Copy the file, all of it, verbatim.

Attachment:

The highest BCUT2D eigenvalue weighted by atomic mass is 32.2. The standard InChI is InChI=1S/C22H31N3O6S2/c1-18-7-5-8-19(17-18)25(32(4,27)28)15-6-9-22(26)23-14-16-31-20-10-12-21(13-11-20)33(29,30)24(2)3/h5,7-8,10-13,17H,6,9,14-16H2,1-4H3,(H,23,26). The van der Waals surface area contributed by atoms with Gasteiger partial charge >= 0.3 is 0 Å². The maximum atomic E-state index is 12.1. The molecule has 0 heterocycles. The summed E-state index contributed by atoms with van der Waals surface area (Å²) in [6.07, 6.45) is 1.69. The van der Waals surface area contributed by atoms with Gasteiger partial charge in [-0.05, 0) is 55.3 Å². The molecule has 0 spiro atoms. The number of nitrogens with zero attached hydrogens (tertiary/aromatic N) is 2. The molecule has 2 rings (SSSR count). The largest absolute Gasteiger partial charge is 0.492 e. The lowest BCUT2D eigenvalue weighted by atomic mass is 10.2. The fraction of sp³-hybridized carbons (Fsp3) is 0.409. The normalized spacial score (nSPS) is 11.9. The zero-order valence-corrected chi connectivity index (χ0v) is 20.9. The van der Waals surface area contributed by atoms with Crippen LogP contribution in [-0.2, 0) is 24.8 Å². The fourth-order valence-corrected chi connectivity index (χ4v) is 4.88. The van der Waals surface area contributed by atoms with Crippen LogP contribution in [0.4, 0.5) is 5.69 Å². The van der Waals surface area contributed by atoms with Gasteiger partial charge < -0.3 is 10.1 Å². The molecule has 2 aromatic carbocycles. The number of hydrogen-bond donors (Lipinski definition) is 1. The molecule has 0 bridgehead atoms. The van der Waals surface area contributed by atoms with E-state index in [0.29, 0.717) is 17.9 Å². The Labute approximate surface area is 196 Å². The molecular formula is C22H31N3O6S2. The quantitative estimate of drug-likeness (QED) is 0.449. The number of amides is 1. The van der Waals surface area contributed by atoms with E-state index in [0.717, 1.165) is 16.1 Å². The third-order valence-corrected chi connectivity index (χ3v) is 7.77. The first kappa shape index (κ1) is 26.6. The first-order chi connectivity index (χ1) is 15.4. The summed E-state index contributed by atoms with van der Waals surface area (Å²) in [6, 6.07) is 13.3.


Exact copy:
The highest BCUT2D eigenvalue weighted by atomic mass is 32.2. The standard InChI is InChI=1S/C22H31N3O6S2/c1-18-7-5-8-19(17-18)25(32(4,27)28)15-6-9-22(26)23-14-16-31-20-10-12-21(13-11-20)33(29,30)24(2)3/h5,7-8,10-13,17H,6,9,14-16H2,1-4H3,(H,23,26). The van der Waals surface area contributed by atoms with Gasteiger partial charge >= 0.3 is 0 Å². The maximum atomic E-state index is 12.1. The molecule has 0 heterocycles. The summed E-state index contributed by atoms with van der Waals surface area (Å²) in [6.07, 6.45) is 1.69. The van der Waals surface area contributed by atoms with Gasteiger partial charge in [-0.05, 0) is 55.3 Å². The molecule has 0 spiro atoms. The number of nitrogens with zero attached hydrogens (tertiary/aromatic N) is 2. The molecule has 2 rings (SSSR count). The largest absolute Gasteiger partial charge is 0.492 e. The lowest BCUT2D eigenvalue weighted by atomic mass is 10.2. The fraction of sp³-hybridized carbons (Fsp3) is 0.409. The normalized spacial score (nSPS) is 11.9. The zero-order valence-corrected chi connectivity index (χ0v) is 20.9. The van der Waals surface area contributed by atoms with Crippen LogP contribution in [-0.2, 0) is 24.8 Å². The fourth-order valence-corrected chi connectivity index (χ4v) is 4.88. The van der Waals surface area contributed by atoms with Crippen LogP contribution in [0.4, 0.5) is 5.69 Å². The van der Waals surface area contributed by atoms with Gasteiger partial charge < -0.3 is 10.1 Å². The molecule has 2 aromatic carbocycles. The number of hydrogen-bond donors (Lipinski definition) is 1. The molecule has 0 bridgehead atoms. The van der Waals surface area contributed by atoms with E-state index in [0.29, 0.717) is 17.9 Å². The Labute approximate surface area is 196 Å². The molecular formula is C22H31N3O6S2. The quantitative estimate of drug-likeness (QED) is 0.449. The number of amides is 1. The van der Waals surface area contributed by atoms with E-state index in [0.717, 1.165) is 16.1 Å². The third-order valence-corrected chi connectivity index (χ3v) is 7.77. The first kappa shape index (κ1) is 26.6. The first-order chi connectivity index (χ1) is 15.4. The summed E-state index contributed by atoms with van der Waals surface area (Å²) in [6, 6.07) is 13.3.